Since 2008, we've doubled our oil and liquids production and delivered a compound annual growth rate of 20%. We will do it again in 2012 and have the inventory for sustainable future oil growth in hand today.

On today's call, I will provide a quick summary of our first quarter financial and operating results, followed by some brief updates on our active oil and liquids-rich developments. Let's start with a look at our financial and operating results from the quarter.

Our net income in the first quarter, excluding FAS 133, was $122 million or $0.91 per share. Revenues were $678 million and our cash flow was $387 million. Our oil and liquids liftings in the first quarter of 2012 were 5.9 million barrels or an average of nearly 65,000 barrels of oil per day. This represents a 35% year-over-year increase when compared to the 2011 first quarter results. Our natural gas production in the quarter was 41 Bcf, an average of 447 million cubic feet per day. We realized $3.70 per Mcf on our natural gas sales, and $96.24 per barrel on our oil liftings. In the first quarter, 47% of our total production of 76 Bcf equivalent was oil and liquids. Our NGL volumes in the quarter were about 575,000 barrels or about 5% of our total production.

As I mentioned earlier, we're off to a good start in 2012. Let me offer what I see as our key highlights year-to-date. Our costs and expenses in the first quarter were in line or better than guidance in about every category. We're seeing improved cost structures in our development plays as a result of continued efficiency gains and reduced service cost, primarily in the completions arena. In our assessment areas, costs have moderated, the reduced natural gas rig count and increasing capacity in the service sectors having a positive impact on our bottom line, and we are hopeful that these trends will continue during the balance of the year.

Our production was ahead of our first quarter guidance and reflects the timing of well completions and strong performance across our business unit. Recall that in late 2011, we slowed our operational pace and deferred well completions in several business units to ensure that we held the line on our capital budget. Getting these deferred completions online in early 2012 in areas like the Granite Wash and the Bakken, for example, provided a boost to our first quarter production rates. Although not certain this qualifies as a highlight in lieu of today's gas market, our natural gas production, despite the fact that we're not running any gas rigs in our company today, was higher than guidance.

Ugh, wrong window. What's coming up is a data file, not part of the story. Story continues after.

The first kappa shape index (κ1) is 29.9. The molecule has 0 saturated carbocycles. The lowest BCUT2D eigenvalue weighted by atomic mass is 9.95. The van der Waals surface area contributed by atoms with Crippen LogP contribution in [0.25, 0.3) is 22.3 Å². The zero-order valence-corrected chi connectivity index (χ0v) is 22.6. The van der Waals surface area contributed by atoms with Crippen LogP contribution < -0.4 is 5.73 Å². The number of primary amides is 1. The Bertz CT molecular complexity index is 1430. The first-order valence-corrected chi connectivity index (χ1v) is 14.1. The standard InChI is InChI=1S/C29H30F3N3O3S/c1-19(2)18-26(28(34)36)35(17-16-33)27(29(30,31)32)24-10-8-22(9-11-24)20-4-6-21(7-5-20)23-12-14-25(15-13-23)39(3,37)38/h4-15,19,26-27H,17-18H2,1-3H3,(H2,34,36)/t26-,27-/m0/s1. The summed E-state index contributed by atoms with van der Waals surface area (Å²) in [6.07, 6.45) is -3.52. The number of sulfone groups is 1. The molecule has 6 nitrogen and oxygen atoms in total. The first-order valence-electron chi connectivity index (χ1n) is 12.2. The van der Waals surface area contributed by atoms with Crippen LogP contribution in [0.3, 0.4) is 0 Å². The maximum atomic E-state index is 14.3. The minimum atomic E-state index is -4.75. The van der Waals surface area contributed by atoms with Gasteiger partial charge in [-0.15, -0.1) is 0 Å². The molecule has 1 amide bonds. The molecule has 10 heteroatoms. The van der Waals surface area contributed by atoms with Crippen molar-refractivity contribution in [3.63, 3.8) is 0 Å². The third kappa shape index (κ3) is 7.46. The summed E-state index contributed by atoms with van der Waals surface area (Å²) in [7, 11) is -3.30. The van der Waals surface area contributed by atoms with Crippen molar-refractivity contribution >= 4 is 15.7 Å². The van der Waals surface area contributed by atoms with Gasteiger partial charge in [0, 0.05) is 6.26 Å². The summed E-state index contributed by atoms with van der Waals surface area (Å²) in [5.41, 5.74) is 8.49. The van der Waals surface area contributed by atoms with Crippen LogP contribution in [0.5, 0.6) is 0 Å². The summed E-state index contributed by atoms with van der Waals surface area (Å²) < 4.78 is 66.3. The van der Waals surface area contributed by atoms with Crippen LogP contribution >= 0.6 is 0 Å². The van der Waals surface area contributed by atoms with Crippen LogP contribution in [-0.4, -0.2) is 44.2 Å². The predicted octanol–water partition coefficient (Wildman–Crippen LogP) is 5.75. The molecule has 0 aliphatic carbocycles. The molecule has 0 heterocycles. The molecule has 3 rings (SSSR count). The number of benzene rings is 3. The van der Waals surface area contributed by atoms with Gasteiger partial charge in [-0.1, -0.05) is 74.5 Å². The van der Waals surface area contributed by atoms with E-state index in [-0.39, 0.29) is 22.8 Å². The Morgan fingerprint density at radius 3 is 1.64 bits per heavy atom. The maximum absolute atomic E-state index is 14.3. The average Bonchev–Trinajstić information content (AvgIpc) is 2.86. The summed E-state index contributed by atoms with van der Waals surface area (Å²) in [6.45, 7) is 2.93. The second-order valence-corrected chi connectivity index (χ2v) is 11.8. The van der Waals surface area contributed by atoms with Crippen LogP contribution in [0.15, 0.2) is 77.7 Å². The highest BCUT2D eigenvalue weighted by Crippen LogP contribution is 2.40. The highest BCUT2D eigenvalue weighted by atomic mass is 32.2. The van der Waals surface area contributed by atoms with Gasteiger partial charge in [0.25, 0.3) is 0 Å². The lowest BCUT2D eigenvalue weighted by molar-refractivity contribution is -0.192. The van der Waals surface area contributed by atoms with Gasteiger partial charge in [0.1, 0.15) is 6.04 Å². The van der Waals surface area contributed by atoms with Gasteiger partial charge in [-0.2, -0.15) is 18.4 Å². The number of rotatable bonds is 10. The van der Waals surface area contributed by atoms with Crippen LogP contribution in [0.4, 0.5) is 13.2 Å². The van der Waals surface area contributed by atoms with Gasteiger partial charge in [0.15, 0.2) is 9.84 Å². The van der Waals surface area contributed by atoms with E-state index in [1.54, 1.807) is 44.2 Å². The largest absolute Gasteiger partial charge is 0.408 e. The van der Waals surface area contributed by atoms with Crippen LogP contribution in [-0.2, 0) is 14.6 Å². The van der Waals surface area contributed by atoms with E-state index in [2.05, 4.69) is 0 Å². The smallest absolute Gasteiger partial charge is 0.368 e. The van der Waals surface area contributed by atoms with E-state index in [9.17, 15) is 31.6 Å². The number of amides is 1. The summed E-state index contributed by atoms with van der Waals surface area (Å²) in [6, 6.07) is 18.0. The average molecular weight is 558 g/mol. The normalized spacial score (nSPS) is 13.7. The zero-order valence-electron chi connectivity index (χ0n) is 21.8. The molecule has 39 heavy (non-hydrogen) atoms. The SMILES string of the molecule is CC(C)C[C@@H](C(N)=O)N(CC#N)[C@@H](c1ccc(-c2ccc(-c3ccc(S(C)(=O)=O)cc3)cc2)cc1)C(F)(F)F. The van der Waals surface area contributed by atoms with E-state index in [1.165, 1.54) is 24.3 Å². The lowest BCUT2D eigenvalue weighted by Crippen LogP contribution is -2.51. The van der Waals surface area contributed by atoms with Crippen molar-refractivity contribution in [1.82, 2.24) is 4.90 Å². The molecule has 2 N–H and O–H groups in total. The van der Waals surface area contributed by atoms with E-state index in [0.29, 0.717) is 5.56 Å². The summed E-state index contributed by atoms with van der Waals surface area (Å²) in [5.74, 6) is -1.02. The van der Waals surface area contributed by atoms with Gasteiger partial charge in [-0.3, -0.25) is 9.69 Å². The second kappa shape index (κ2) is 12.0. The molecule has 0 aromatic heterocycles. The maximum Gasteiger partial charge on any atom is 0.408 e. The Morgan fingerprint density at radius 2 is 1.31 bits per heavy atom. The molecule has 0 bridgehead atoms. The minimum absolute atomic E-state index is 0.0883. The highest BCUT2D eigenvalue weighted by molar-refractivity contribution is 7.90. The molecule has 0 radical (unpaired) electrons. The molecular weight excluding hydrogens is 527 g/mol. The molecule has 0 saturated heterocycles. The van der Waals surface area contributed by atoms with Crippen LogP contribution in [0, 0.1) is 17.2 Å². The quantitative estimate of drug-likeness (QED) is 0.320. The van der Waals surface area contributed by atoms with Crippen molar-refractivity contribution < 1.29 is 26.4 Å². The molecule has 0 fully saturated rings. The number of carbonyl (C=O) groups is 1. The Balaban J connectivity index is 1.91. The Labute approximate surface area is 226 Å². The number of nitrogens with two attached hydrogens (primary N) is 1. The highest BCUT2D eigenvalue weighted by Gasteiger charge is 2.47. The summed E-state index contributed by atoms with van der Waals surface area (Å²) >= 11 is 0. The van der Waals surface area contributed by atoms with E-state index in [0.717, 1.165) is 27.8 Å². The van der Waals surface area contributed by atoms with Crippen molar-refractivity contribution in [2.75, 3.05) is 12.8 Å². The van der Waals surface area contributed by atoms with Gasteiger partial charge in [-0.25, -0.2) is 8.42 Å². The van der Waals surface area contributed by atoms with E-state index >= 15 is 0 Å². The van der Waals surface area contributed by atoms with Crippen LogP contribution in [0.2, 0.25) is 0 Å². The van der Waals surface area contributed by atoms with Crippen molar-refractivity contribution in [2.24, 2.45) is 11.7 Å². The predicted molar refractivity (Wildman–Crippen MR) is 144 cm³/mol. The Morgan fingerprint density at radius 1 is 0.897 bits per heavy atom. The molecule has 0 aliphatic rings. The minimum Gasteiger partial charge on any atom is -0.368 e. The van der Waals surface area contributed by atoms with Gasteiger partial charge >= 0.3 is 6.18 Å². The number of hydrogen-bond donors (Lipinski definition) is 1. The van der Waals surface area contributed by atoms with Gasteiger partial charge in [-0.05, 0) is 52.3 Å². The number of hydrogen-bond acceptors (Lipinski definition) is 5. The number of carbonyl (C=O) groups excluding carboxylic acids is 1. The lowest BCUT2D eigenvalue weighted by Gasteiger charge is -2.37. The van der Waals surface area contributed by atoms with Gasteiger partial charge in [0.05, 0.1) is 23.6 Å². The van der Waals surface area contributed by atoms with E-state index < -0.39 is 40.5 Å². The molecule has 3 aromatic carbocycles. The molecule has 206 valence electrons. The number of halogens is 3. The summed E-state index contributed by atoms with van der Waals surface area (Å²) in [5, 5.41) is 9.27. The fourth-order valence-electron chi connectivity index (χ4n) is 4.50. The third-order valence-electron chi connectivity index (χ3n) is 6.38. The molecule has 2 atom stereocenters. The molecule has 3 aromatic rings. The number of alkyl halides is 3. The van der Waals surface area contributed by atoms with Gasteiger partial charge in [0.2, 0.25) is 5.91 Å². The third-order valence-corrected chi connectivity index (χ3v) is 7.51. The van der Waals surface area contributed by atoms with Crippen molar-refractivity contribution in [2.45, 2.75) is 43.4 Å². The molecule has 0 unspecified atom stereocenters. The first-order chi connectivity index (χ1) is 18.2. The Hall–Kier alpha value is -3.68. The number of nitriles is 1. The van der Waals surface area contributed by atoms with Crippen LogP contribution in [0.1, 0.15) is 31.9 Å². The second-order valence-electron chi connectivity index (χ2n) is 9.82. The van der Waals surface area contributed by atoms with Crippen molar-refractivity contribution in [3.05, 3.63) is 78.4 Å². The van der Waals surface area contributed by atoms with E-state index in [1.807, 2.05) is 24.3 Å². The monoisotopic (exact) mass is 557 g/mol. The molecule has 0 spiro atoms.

You can see in our release last night that we took our guidance expectations for the year slightly higher, simply reflecting the strength of our first quarter results. We now expect that our full year production will range from 292 billion to 302 billion cubic feet equivalent. Our range of expectations for capital spending remains unchanged at $1.5 billion to $1.7 billion, and our expenditures in 2012 are front-end loaded. Our growth is coming from the commodity accounts, and our oil production in the first quarter was about 400,000 barrels ahead of our guidance and reflects strong performance from our oil asset.

In Malaysia, we're producing a record 75,000 barrels of oil per day gross. That yields about 30,000 barrels a day net. Our Uinta Basin net production is today at a record 24,000 barrels of oil equivalent per day. And in the Bakken, we're seeing improved execution in the field and our production rate is approximately 8,000 barrels of oil equivalent per day, net.

We also have seen encouraging results from our first 2 extended lateral wells, or SXLs, in the Eagle Ford Shale play. We have 2 additional SXL wells underway today, and expect to drill more than 1/3 of our Eagle Ford wells this year as SXLs.

Consistent with our past practices in disclosure of well results, I will not release IP rates from 1 or 2 wells in isolation. As we have promised, we'll have an update on multiple plays around mid-year 2012. By then, we'll have results from up to 4 super extended lateral wells in the Eagle Ford; multiple wells in the Uinta Basin, including our first 2 pressured horizontal Uteland Butte wells and our first 2 horizontal Wasatch wells. We'll also have early results from our initial drilling in oil and liquids rich portion of the Cana Woodford. Our early results in these areas are encouraging, and we'll have a meaningful update for you around mid-year.